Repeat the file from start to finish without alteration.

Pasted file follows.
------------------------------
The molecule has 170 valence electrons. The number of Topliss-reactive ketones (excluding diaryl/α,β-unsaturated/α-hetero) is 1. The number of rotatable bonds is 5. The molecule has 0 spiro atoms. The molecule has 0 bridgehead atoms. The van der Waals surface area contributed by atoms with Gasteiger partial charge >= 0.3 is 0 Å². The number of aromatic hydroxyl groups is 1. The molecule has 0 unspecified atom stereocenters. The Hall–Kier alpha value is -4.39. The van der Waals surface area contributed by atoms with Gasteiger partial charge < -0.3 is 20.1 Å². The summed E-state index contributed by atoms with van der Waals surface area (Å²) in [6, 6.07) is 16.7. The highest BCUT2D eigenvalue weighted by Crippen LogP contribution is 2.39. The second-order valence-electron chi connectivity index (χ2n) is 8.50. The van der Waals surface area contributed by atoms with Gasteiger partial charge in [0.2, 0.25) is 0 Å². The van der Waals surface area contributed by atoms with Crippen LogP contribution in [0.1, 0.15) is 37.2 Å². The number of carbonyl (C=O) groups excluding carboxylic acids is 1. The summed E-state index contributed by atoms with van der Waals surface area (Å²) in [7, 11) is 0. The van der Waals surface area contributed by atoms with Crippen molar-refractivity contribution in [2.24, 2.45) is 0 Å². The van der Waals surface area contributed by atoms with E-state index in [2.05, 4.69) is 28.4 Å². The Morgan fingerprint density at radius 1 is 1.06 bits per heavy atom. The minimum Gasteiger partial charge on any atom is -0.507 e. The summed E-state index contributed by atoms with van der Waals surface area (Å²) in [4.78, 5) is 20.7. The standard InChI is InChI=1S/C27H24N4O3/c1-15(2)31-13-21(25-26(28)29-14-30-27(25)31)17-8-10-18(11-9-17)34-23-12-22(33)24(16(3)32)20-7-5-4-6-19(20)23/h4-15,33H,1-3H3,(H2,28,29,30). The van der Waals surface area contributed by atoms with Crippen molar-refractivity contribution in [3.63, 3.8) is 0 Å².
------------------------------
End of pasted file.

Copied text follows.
The molecule has 170 valence electrons. The number of Topliss-reactive ketones (excluding diaryl/α,β-unsaturated/α-hetero) is 1. The number of rotatable bonds is 5. The molecule has 0 spiro atoms. The molecule has 0 bridgehead atoms. The van der Waals surface area contributed by atoms with Gasteiger partial charge >= 0.3 is 0 Å². The number of aromatic hydroxyl groups is 1. The molecule has 0 unspecified atom stereocenters. The Hall–Kier alpha value is -4.39. The van der Waals surface area contributed by atoms with Gasteiger partial charge < -0.3 is 20.1 Å². The summed E-state index contributed by atoms with van der Waals surface area (Å²) in [6, 6.07) is 16.7. The highest BCUT2D eigenvalue weighted by Crippen LogP contribution is 2.39. The second-order valence-electron chi connectivity index (χ2n) is 8.50. The van der Waals surface area contributed by atoms with Gasteiger partial charge in [0.2, 0.25) is 0 Å². The van der Waals surface area contributed by atoms with Crippen LogP contribution in [0.1, 0.15) is 37.2 Å². The number of carbonyl (C=O) groups excluding carboxylic acids is 1. The summed E-state index contributed by atoms with van der Waals surface area (Å²) in [7, 11) is 0. The van der Waals surface area contributed by atoms with Crippen molar-refractivity contribution in [2.24, 2.45) is 0 Å². The van der Waals surface area contributed by atoms with E-state index in [2.05, 4.69) is 28.4 Å². The Morgan fingerprint density at radius 1 is 1.06 bits per heavy atom. The minimum Gasteiger partial charge on any atom is -0.507 e. The summed E-state index contributed by atoms with van der Waals surface area (Å²) in [4.78, 5) is 20.7. The standard InChI is InChI=1S/C27H24N4O3/c1-15(2)31-13-21(25-26(28)29-14-30-27(25)31)17-8-10-18(11-9-17)34-23-12-22(33)24(16(3)32)20-7-5-4-6-19(20)23/h4-15,33H,1-3H3,(H2,28,29,30). The van der Waals surface area contributed by atoms with Crippen molar-refractivity contribution in [3.63, 3.8) is 0 Å².